Her entry begins:
A few years ago I read Rosemary Ashton’s George Eliot: A Life. As literary biographies go, this is a good one, exhaustively researched, smart, and well-written, but I recall only a single detail from the book with clarity. In a letter to her friend Charles Bray, Eliot describes a typical day in the home she shared with George Lewes: “[We] are happier every day—writing hard, walking hard, reading Homer and science and rearing tadpoles. I read aloud for about three hours every evening.... We breakfast at ½ past 8, read to ourselves till 10, write till ½ past 1, walk till nearly 4, and dine at 5, regretting each day as it goes.”About The Sisters, from the publisher:
The letter has stayed with me out of the pure power of envy. How could any serious writer not long for such a life? It’s a life, of course, that requires a stable, independent income to fill in the gaps that Eliot’s and Lewes’ modest writing income couldn’t fill—a life with ill-paid servants busy in the background making the beds, washing the clothes, preparing the meals, sweeping the hall, running the errands. I try not to think about the servants, because the sensibilities born from my American working class background recoil from the idea, but still I linger over the vision of a day that turns on reading, writing, and the long walk conducive to conversation and contemplation.
Alas, my life is nothing like that. Maybe one of these days I’ll earn enough from my writing, consistently enough, to quit my day job, but for now I have to cling to my position as a university professor—and it’s this job that governs most of my choices about what to read. It’s not that I don’t enjoy the books I teach—I do. This semester alone, I’m teaching a course in the family novel, beginning with Sons and Lovers and ending with the just-released Justin Torres novel-in-stories, We the Animals. I’m...[read on]
In the tradition of Marilynne Robinson’s Housekeeping and Elizabeth Strout’s Olive Kitteridge, a dazzling debut novel about the family bonds that remain even when they seem irretrievably torn apartLearn more about the book and author at Nancy Jensen's website.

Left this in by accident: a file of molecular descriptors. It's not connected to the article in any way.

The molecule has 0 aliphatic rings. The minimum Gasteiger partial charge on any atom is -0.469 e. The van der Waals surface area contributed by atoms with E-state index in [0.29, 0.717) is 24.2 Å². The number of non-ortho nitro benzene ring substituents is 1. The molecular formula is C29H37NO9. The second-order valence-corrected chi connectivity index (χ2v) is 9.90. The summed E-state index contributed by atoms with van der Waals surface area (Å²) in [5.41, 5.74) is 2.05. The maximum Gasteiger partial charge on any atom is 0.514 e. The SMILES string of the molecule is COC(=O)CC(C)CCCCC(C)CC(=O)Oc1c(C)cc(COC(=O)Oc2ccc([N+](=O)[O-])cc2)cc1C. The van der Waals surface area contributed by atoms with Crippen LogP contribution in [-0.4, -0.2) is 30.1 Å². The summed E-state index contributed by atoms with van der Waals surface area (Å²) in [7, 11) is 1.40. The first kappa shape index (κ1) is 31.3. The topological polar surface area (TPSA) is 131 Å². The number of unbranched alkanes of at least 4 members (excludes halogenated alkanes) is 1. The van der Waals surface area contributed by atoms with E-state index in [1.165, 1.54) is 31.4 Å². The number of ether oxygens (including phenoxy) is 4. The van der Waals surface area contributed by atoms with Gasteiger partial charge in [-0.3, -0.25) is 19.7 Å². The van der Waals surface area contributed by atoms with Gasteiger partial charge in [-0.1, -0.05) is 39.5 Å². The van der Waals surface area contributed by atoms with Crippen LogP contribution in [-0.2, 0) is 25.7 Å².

Growing up in hardscrabble Kentucky in the 1920s, with their mother dead and their stepfather an ever-present threat, Bertie Fischer and her older sister Mabel have no one but each other—with perhaps a sweetheart for Bertie waiting in the wings. But on the day that Bertie receives her eighth-grade diploma, good intentions go terribly wrong. A choice made in desperate haste sets off a chain of misunderstandings that will divide the sisters and reverberate through three generations of women.
What happens when nothing turns out as you planned? From the Depression through World War II and Vietnam, and smaller events both tragic and joyful, Bertie and Mabel forge unexpected identities that are shaped by unspeakable secrets. As the sisters have daughters and granddaughters of their own, they discover that both love and betrayal are even more complicated than they seem.
Gorgeously written, with extraordinary insight and emotional truth, Nancy Jensen’s powerful debut novel illuminates the far-reaching power of family and family secrets.
Nancy Jensen, who received an MFA in Writing from Vermont College, has published stories and essays in numerous literary journals, including The Louisville Review, Other Voices, and Northwest Review. She was awarded an Artist Enrichment Grant from the Kentucky Foundation for Women and an Al Smith Fellowship from the Kentucky Arts Council, and teaches English at Eastern Kentucky University.
My Book, The Movie: The Sisters.
Writers Read: Nancy Jensen.